Before deciding to invest company resources in a supply chain transformation project, we need to demonstrate a return on investment. This exercise often comes down to one question: If I reduce inventory by X%, how much money will I save?
On the other hand, if my transformation implies an increase in inventory, how can I calculate the costs involved?
In order to evaluate a return on investment, we must first understand our inventory carrying costs — in other words, all the expenses we incur while stocking and holding inventory over a period of time. At the same time, we must realize that there are imponderables and that the real cost of a stock is not a simple financial equation. In the equation, there are real variable costs, but also explicit or implicit fixed costs, risk assessments (of obsolescence, breakage, deterioration), investment alternatives, etc.
In this article, we’ll look at how to calculate inventory carrying costs — and how to use those numbers to evaluate the impact of new initiatives.
Express the Cost of Ownership as a Percentage
I have worked in international corporations where an inventory carrying cost percent was defined in the group’s financial standards. If you explore the literature on the subject, you will find a percentage in the 15% to 30% range. This means that if you carry a $1M inventory, it will cost $150-300k per year.
Having this type of percentage at hand helps to build an investment case: We evaluate the amount of inventory before/after, we apply the rate defined for the company (22% for example), and that’s it. If we reduce inventories by $1M we’ll save $220k per year.
Defining an inventory carrying cost convention at the enterprise level has multiple benefits:
- It acknowledges that this is a cost whose reality is difficult to apprehend on a case-by-case basis.
- It simplifies the debates — it’s official; Finance said so.
- It simplifies the calculations.
- It allows us to modulate decisions according to the company’s priorities. If the priority is to free up cash, let’s increase the inventory’s cost of ownership, and orient our choices in the desired direction.
It is clear, however, that there is a rough approximation. If my stock is short lived and has a highly variable demand, maybe I should value it differently than a stock of a product with no shelf life and a stable demand. If my inventory is very bulky, contains hazardous materials, or requires temperature control, it will probably cost more to store.
Analyze the Alternatives
The best way to assess the impact of a change is to evaluate the alternatives: What happens if I do Project A, or Project B, or if I do nothing?
In front of a specific project, you can therefore conduct a dedicated study, and try to identify:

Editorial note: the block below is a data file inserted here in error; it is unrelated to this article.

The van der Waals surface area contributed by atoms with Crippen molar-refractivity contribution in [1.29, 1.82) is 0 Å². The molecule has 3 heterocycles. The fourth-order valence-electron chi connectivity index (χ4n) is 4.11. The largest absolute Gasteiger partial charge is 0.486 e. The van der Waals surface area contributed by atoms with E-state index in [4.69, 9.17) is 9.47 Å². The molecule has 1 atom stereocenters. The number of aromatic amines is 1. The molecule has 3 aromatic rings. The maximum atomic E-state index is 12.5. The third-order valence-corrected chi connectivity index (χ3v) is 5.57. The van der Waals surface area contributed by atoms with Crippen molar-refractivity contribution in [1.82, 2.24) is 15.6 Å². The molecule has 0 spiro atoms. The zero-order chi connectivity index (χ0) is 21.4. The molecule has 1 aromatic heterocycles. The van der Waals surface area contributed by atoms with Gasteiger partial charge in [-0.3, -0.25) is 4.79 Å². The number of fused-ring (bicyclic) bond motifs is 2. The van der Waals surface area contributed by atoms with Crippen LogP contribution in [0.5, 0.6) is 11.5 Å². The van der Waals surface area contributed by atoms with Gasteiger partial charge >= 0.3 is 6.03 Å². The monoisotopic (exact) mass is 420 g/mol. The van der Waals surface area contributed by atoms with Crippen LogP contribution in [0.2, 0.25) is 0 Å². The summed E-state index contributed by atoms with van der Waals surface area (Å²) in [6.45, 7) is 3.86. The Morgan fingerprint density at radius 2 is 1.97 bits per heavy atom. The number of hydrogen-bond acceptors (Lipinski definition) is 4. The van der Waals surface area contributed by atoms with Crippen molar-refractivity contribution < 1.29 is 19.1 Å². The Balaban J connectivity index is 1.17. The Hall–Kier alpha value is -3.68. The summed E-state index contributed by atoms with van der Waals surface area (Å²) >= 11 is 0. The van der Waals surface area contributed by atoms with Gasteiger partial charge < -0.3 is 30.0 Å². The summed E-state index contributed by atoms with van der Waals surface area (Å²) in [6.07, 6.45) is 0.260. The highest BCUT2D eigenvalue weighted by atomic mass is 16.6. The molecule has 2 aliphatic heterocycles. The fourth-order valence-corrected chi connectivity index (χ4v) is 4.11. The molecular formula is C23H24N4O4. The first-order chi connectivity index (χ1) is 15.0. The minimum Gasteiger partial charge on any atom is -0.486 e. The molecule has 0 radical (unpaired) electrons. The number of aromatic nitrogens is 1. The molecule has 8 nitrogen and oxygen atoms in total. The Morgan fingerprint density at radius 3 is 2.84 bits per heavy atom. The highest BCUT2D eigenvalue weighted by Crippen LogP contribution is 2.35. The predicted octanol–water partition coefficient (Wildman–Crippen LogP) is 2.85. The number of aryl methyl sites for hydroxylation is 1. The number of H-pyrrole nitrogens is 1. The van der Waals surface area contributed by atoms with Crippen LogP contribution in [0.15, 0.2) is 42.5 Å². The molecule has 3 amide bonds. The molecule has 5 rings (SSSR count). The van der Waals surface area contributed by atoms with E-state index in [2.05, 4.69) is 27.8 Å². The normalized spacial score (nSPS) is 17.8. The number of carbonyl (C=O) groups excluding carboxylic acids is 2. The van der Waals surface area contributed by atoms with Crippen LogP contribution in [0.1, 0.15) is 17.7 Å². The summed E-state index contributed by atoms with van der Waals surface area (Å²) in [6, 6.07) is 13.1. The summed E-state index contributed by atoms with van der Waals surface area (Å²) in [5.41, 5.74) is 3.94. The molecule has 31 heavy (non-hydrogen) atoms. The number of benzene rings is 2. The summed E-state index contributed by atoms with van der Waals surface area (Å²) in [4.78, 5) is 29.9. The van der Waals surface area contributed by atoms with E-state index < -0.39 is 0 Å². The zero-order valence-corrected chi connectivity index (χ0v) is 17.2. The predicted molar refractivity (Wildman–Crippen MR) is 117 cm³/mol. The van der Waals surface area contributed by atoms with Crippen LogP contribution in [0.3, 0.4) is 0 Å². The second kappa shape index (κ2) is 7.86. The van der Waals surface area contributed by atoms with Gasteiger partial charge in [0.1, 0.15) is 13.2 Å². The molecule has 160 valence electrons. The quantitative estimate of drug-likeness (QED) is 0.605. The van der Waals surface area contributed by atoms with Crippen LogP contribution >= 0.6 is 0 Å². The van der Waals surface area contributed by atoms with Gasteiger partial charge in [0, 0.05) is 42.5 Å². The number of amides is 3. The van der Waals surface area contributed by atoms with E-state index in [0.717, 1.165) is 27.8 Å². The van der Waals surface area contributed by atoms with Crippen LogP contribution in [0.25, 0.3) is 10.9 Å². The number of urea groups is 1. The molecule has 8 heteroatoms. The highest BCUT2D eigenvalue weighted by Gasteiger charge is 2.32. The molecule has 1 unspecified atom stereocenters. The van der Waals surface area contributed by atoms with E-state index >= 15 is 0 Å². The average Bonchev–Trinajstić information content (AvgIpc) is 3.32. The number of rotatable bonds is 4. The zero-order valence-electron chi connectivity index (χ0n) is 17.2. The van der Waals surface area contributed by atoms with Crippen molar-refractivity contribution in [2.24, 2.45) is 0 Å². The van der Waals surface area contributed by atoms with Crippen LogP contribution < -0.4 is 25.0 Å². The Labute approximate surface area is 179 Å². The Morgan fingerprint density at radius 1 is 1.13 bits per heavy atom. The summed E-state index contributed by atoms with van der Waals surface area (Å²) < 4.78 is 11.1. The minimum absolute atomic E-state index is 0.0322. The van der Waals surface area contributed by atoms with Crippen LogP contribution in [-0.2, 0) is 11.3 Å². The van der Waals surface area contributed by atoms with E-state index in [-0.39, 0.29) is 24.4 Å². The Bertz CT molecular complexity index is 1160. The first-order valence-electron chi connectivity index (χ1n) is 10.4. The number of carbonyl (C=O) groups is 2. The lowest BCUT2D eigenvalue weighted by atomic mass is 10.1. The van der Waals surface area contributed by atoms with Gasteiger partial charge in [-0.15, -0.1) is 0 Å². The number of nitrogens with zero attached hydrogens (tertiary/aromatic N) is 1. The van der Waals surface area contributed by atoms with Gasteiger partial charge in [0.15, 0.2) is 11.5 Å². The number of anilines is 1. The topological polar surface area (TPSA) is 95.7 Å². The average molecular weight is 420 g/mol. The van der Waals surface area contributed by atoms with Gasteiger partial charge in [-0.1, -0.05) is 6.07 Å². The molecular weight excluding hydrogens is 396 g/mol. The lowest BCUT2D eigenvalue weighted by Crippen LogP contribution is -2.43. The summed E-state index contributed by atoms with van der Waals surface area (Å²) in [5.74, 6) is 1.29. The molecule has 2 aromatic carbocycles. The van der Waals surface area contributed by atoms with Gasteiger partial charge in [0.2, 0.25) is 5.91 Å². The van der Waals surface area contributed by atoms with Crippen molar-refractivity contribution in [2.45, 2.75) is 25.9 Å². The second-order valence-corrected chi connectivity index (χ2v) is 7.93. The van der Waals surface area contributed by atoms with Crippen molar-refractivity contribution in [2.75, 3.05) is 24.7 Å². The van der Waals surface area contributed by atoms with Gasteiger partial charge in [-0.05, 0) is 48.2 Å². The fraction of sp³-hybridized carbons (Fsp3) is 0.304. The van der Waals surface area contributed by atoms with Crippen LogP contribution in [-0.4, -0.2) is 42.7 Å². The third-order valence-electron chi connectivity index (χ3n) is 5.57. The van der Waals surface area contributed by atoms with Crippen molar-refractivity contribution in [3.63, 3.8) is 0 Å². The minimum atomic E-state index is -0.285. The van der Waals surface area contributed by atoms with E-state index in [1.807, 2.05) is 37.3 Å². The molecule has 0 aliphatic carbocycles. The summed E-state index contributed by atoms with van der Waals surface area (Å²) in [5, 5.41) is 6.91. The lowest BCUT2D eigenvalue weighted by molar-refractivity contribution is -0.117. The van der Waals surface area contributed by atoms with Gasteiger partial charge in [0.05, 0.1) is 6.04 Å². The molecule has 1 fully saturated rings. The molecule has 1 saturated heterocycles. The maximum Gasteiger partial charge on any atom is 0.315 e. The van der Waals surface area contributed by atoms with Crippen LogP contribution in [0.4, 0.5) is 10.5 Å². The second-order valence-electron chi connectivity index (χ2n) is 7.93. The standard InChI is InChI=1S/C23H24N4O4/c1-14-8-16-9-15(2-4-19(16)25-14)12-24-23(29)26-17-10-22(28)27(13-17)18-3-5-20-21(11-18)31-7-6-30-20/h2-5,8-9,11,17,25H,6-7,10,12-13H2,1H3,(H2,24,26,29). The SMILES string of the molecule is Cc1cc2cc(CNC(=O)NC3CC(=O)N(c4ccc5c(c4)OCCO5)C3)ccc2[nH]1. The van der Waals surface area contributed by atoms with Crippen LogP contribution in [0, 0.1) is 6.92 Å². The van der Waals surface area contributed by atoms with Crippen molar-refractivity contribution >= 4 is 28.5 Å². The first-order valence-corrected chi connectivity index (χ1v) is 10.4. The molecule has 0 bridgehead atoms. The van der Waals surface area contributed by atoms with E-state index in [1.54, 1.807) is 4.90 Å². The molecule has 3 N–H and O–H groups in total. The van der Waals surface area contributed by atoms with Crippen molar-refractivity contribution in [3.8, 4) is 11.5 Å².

- Your variable costs. For example, if your inventory is managed by a service provider, what is the variable cost per pallet? This is easy to assess.
- Your specific risks of obsolescence, expiration, or physical deterioration. This is more empirical. What is your historical annual rate of destruction or discount, depending on the nature of the assets involved?
- Your fixed costs increment. Depending on your inventory level, maybe you need one less warehouse, one less handler? What impact will the project have on fixed costs?
- Your capital lock-in cost. Ouch. This gets even more complex and intangible, because it depends on how easy it is for the company to access capital, as well as alternative opportunities to use this capital. You can invest one million in inventory, or invest it in a new production equipment, or in an R&D effort to innovate — what will be the comparative profitability of these alternatives?
- Your specific risks of disruptions / lost sales / damage to company reputation, customer retention and future revenue growth? Good luck defining an associated value…
Conducting a detailed analysis allows you to ask the right questions, and thus to guide the decision, but a part of the elements considered is imponderable. In the end, you will invest in the project if you can convince a team of decision makers that it is a good thing for the company.
Recognize That Stock is an Investment
The equation is simple: Good inventory is inventory that sells. A certain investment in inventory is required to ensure the flow of business and meet the expectations of the market.
If you invest more, you will tie up resources and lose agility because you’ll have to clear inventory before you invest in new products. This puts you at risk of obsolescence.
If you invest less, you will weaken your flows and risk shortages, lost sales, and damage to your reputation.
Focus on Stock Health Rather than Cost
To minimize the cost of ownership of inventories, it is therefore necessary to ensure that the right stock is always available, in line with demand / allowing a secure and rapid flow.
This implies managing inventories, not just being subjected to them, and deciding on purchases and production to meet real demand. More important than a hypothetical cost estimate, it is the health of inventories that must be measured and improved. Improving bimodal distribution, reducing lead times and work-in-progress, increasing frequencies within the framework of capacities, this is what will ensure profitability…